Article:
“Sisters” is a movie written entirely with exterior emphasis, where a screenplay is assembled out of baseline expectations and then the actors – in this case two very successful television humorists – are given the weight of formulating a payoff tailor-made to their audience. The good news is that they are fully capable of doing exactly just that; the film, a lengthy excursion into crude humor and embarrassing sight gags, does provide an ample supply of laughs. The drawback is that it doesn’t really go for walking any high tightrope, and insists that the abilities of its gifted performers be boxed into a specific set of opportunities that are neither deep nor resonating beyond the momentary impulse. This isn’t an uproarious romp through the minds of capable enthusiasts, but it is funny, sweet and good-natured, and in the age where studios attempt to pass off travesties like “The Interview” as good examples of buddy comedy, how thankful we remain to laugh at all, even in the simplest contexts.
The premise involves Maura (Poehler), a relatively successful but secluded nurse from Florida, who frequently Skypes with her parents Bucky (James Brolin) and Deana (Dianne Wiest) and discovers in the opening scenes that they have decided to sell the family house and move into a retirement community. This creates an intriguing scenario in which she and her sister Kate (Fey) are asked to come home and go through all of their things in order to figure out what they will salvage; because the house is already in escrow with eager buyers, they are working with limited windows of time, and must clear out a shared bedroom that looks like it was frozen in time. Unfortunately, because they seldom see one another (Kate is a hairdresser consistently bouncing around with living arrangements and jobs), their tasks inspires a torrent of old memories from discussions and readings of old diaries; through them, we learn that Kate was very much a slut, and Maura was too awkward to even get a date. Something about the joyous implication of their childhood creates new enthusiasm, and before long they decide to use the vacated house to throw one last shindig involving all of their old high school chums, hopefully so that Maura can get lucky with an attractive neighbor (Ike Barinholtz) and Kate can learn to be the responsible adult, especially as she becomes further estranged from her own teenage daughter.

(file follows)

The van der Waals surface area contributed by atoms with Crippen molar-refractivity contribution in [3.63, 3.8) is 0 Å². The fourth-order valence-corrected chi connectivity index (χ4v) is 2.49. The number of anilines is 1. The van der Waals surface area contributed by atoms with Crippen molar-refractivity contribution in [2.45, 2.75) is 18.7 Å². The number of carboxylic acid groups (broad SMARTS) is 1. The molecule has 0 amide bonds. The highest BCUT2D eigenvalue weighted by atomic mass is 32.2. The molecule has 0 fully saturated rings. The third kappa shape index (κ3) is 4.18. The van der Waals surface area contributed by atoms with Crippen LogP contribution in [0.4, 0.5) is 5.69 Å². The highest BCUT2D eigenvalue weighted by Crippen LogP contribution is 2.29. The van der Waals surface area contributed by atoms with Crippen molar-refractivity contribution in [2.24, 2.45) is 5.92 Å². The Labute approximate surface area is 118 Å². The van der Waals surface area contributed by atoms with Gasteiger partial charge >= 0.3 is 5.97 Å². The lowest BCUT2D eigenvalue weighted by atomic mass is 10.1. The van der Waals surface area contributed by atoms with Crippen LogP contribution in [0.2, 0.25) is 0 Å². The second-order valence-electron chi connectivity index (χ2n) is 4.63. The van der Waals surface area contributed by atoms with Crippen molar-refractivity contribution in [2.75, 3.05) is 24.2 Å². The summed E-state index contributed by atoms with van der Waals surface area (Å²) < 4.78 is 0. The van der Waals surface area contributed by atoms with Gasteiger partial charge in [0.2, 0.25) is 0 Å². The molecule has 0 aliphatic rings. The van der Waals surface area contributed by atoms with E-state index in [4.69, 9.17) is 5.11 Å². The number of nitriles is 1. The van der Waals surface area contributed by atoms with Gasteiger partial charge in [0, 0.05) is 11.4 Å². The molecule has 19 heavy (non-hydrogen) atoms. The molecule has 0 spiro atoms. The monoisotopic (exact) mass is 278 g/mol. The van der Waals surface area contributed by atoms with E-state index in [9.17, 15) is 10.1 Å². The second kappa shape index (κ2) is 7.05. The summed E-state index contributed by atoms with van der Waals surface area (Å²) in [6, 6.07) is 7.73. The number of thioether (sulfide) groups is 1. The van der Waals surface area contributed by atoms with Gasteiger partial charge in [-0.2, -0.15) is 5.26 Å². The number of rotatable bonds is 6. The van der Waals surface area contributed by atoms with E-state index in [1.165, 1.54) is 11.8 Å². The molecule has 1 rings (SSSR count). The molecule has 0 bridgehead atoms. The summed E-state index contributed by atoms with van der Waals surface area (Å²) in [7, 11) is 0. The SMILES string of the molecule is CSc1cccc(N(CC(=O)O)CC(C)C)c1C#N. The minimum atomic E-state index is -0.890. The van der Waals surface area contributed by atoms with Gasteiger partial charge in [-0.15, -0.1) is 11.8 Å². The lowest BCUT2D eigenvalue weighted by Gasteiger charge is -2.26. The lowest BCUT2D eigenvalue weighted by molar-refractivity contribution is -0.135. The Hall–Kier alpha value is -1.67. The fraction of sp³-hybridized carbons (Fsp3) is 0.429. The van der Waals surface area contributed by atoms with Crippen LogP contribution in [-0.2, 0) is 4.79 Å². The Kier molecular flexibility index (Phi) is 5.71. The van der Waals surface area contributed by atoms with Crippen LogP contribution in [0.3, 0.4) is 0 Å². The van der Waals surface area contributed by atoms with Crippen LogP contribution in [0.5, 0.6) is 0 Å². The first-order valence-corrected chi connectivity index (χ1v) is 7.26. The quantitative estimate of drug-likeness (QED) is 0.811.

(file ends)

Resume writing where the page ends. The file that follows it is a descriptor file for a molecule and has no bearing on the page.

There is a vicious cycle of situations that consistently put them in the most embarrassing of scenarios. One of the significant running gags involves the exclusion of Brinda (Maya Rudolph), an old rival from high school who is purposely not invited to the party but gatecrashes it anyway, setting the story up for a repeating gag in which she is thrown out and then decides to exact revenge in some elaborate way. Meanwhile, an assortment of adult peers, now settled into the comforts of maturity, are encouraged to let their guard down and become carefree teenagers again, a notion that inspires a loud party full of booze, drugs and property damage, and a class clown named Alex (Bobby Moynihan) who has an adverse reaction to cocaine and becomes a living cartoon. That the movie continues to build such scenarios under the silent assumption that major problems await them after their parents discover the condition of the house give the jokes an added level of anxious urgency, and many of the laughs they inspire are nervous; the girls may be having some whacky fun in the moment, but to what avail can we expect all things to resolve when so much bad is going on?